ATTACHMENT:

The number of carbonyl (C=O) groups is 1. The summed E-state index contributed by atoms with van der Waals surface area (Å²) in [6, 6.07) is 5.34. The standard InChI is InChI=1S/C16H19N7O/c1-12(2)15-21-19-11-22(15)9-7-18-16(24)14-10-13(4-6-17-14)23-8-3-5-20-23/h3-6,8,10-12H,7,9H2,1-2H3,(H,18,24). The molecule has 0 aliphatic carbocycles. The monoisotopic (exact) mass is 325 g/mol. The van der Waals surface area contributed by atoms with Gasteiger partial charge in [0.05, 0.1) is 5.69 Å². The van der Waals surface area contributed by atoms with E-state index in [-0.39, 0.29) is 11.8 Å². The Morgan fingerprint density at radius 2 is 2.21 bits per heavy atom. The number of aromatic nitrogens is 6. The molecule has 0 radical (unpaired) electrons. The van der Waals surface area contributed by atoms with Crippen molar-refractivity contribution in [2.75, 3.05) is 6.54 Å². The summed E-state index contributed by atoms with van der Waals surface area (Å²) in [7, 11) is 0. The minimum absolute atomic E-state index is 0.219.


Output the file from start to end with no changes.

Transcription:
The number of carbonyl (C=O) groups is 1. The summed E-state index contributed by atoms with van der Waals surface area (Å²) in [6, 6.07) is 5.34. The standard InChI is InChI=1S/C16H19N7O/c1-12(2)15-21-19-11-22(15)9-7-18-16(24)14-10-13(4-6-17-14)23-8-3-5-20-23/h3-6,8,10-12H,7,9H2,1-2H3,(H,18,24). The molecule has 0 aliphatic carbocycles. The monoisotopic (exact) mass is 325 g/mol. The van der Waals surface area contributed by atoms with Gasteiger partial charge in [0.05, 0.1) is 5.69 Å². The van der Waals surface area contributed by atoms with E-state index in [-0.39, 0.29) is 11.8 Å². The Morgan fingerprint density at radius 2 is 2.21 bits per heavy atom. The number of aromatic nitrogens is 6. The molecule has 0 radical (unpaired) electrons. The van der Waals surface area contributed by atoms with Crippen molar-refractivity contribution in [2.75, 3.05) is 6.54 Å². The summed E-state index contributed by atoms with van der Waals surface area (Å²) in [7, 11) is 0. The minimum absolute atomic E-state index is 0.219.